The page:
During cold acclimation, plants receive low temperature signals and initiate a defense mechanism, including physical structure adaptations (changes in lipid composition), increases in intercellular osmoprotectants (such as soluble sugars, proline and betaine), and increased synthesis of anti-oxidants (superoxide dismutase, catalase and ascorbic acid reductase), enabling restoration of the balance of matter synthesis and energy metabolism and enhancing survival in colder environments [30, 34]. Furthermore, expression patterns of a large number of genes during cold acclimation have been detected using gene chip and microarray technologies [35, 36]. Use of transcriptome sequencing during cold acclimation will increase our understanding of the cold tolerance mechanisms of plants.
The amount of data obtained from transcriptome sequencing varies according to the transcriptome size of the species. However, the transcriptome size is affected by both gene number and abundance, and varies markedly among species. Our estimate of the nuclear genome size of A. mongolicus (2n = 18) using flow cytometry was 2C = 1639.12 ± 15.22 Mb. In this study, the total length of the reads from both samples was ~11.9 gigabases (Gb). This is the first report of the genome size of Ammopiptanthus mongolicus.
Membrane systems, which are known to be the primary site of freezing injury in plants, suffer multiple forms of damage caused by freeze-induced cellular dehydration . During cold acclimation, plants experience improved cold tolerance with increased concentrations of unsaturated fatty acids and phospholipids . We identified a total of 773 genes (4.46%) involved in “Lipid transport and metabolism” according to the COG classification. Moreover, according to the metabolic pathway enrichment analysis, eight pathways, including “Biosynthesis of unsaturated fatty acids” (Ko01040), were involved in lipid metabolism. Increases in the biosynthesis of unsaturated fatty acids improve cold defense and prevent damage caused by low temperatures . Nine genes in this process showed significant upregulation in transcripts after cold stress. For example, the fatty acid desaturase 8 (FAD8) gene (CL23852.Contig1_All) was upregulated by 1.62-fold. The FAD8 gene in A. thaliana encodes chloroplast membrane-associated ω-3 desaturase, which contributes to freezing tolerance by altering the lipid composition .
Proline, one of the most important organic osmolytes, participates in the responses to various environmental stresses . As a hydrophilic protein, proline can relieve the osmotic stress caused by cold-induced dehydration. Two genes (CL407.Contig3_All and CL31553.COntig1_All) encoding delta-1-pyrroline-5-carboxylate synthase (P5CS) were to be significantly upregulated by 1.42- and 3.82-fold after cold stress, respectively. As a key enzyme in proline synthesis, P5CS participates in the cold-stress response and shows high expression, which promotes the synthesis of proline for cold tolerance [42, 43]. The accumulation of sucrose and other simple sugars also contributes to the stabilization of membranes, as these molecules protect membranes against freeze-induced damage in vitro. Three LEA (late embryogenesis abundant)-related genes (CL36265.Contig1_All, CL30168.Contig1_All) were also examined with fold changes in their expression ranging from 3.37 to 5.64. The LEA protein functions as an antioxidant, as well as a membrane and protein stabilizer, during water stress . In A. mongolicus and other legumes, recent studies have suggested that novel hydrophilic and LEA polypeptides stabilize membranes against freeze-induced injury [8, 46].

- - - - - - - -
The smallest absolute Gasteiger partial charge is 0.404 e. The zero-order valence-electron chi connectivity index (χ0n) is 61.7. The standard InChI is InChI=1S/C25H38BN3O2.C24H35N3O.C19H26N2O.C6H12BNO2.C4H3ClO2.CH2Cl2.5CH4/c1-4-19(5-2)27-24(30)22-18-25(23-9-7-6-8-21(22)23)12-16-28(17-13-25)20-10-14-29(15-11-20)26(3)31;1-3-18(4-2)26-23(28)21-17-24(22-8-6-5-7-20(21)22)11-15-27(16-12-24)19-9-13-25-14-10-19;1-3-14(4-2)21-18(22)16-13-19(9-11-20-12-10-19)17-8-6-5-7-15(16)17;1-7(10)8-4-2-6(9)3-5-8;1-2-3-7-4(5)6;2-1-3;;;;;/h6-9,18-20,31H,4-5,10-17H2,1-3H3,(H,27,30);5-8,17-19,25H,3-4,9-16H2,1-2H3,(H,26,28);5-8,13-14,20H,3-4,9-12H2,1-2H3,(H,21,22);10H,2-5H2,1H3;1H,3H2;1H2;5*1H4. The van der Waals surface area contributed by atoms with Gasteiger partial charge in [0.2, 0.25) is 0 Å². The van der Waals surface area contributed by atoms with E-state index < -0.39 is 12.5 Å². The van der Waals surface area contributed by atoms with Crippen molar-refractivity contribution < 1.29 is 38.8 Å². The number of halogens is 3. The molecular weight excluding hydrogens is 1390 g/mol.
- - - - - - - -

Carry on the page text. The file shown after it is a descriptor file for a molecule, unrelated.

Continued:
Antioxidant enzyme system
When plants are under cold stress, reactive oxygen species (ROS) accumulate. These are harmful to both the membrane and related biological macromolecules . During cold acclimation, the antioxidant enzyme system of plants is enhanced in response to the increased stress . A. mongolicus can maintain efficient growth in extremely stressful environments, which makes it a valuable natural resource and strong antioxidant . The expression profiles of seven ROS-scavenging enzyme genes (AmSOD, AmAPX, AmGPX, AmCAT, AmGLR, AmPrx, and AmTrx) in A. mongolicus were reported by Shi et al. and AmCAT and AmSOD showed high expression levels . In our study, a total of 830 DEGs were related to the GO term “oxidoreductase activity”, 186 of which were up-regulated. Among them, we identified 20 genes in the peroxisome pathway, including two (CL33833.Contig1_All and Unigene5521_All) encoding CAT (catalase) and one (Unigene12648_All) encoding SOD (superoxide dismutase) with the fold changes of 2.84, 1.42, and 4.50, respectively. In rice, CAT plays an important role in cold acclimation, and the accumulation of SODs can reduce cold injury .